Walton’s semi-incoherent rambling combined with his ridiculous takes on basketball are getting worse as his prior LSD and weed habits seem to be affecting a penetration of early onset dementia.

    And as a Kobe fan, his takes are particularly galling as he continually attacks Kobe on an almost minutely basis.

    Finally, I did notice the one time they paid lip service to the NBA ref scandal. As he and his cohort announcer maladroitly tried to sweep things under the rug, Bill literally screamed out loud at the suggestion thought of Donaghy naming other refs “WHY IN THE WORLD WOULD ANYBODY BELIEVE ANYTHING DONAGHY HAS TO SAY ABOUT ANYTHING.”

    Nope, no two ways about it, Walton is an incoherent fool.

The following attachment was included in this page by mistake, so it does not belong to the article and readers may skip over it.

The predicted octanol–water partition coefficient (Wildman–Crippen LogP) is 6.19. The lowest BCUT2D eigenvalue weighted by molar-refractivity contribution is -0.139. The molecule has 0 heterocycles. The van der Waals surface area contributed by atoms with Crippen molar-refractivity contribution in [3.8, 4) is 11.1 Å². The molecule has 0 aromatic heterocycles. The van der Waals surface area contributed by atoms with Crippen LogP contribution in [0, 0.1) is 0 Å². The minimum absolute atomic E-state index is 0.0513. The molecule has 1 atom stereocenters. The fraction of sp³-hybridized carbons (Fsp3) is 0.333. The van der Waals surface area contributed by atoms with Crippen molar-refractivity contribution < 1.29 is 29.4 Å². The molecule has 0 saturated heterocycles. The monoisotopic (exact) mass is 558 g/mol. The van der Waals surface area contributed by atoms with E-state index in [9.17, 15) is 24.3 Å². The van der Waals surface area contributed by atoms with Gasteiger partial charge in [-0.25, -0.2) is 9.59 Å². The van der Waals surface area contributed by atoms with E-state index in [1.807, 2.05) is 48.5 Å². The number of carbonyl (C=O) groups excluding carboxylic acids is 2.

Oh and BTW, When he said Kobe was the most talented player in the world, but not the best player in the world, that title apparently going to that defensive and scoring juggernaut Steve Nash, I almost reached into the screen to strangle the dope head.

  5. Guys

    I can’t vouch for Saturday night – I didn’t watch that. I only really watched last night most of the way through, and found him entertaining and not given to the moral hectoring he usually engages in. Maybe I judged him last night by the low bar he’s set.

    He didn’t mention Nash last night but yes, I agree, he clearly judges Nash by a different standard than he judges other players.

  6. Oh and BTW, When he said Kobe was the most talented player in the world, but not the best player in the world, that title apparently going to that defensive and scoring juggernaut Steve Nash, I almost reached into the screen to strangle the dope head.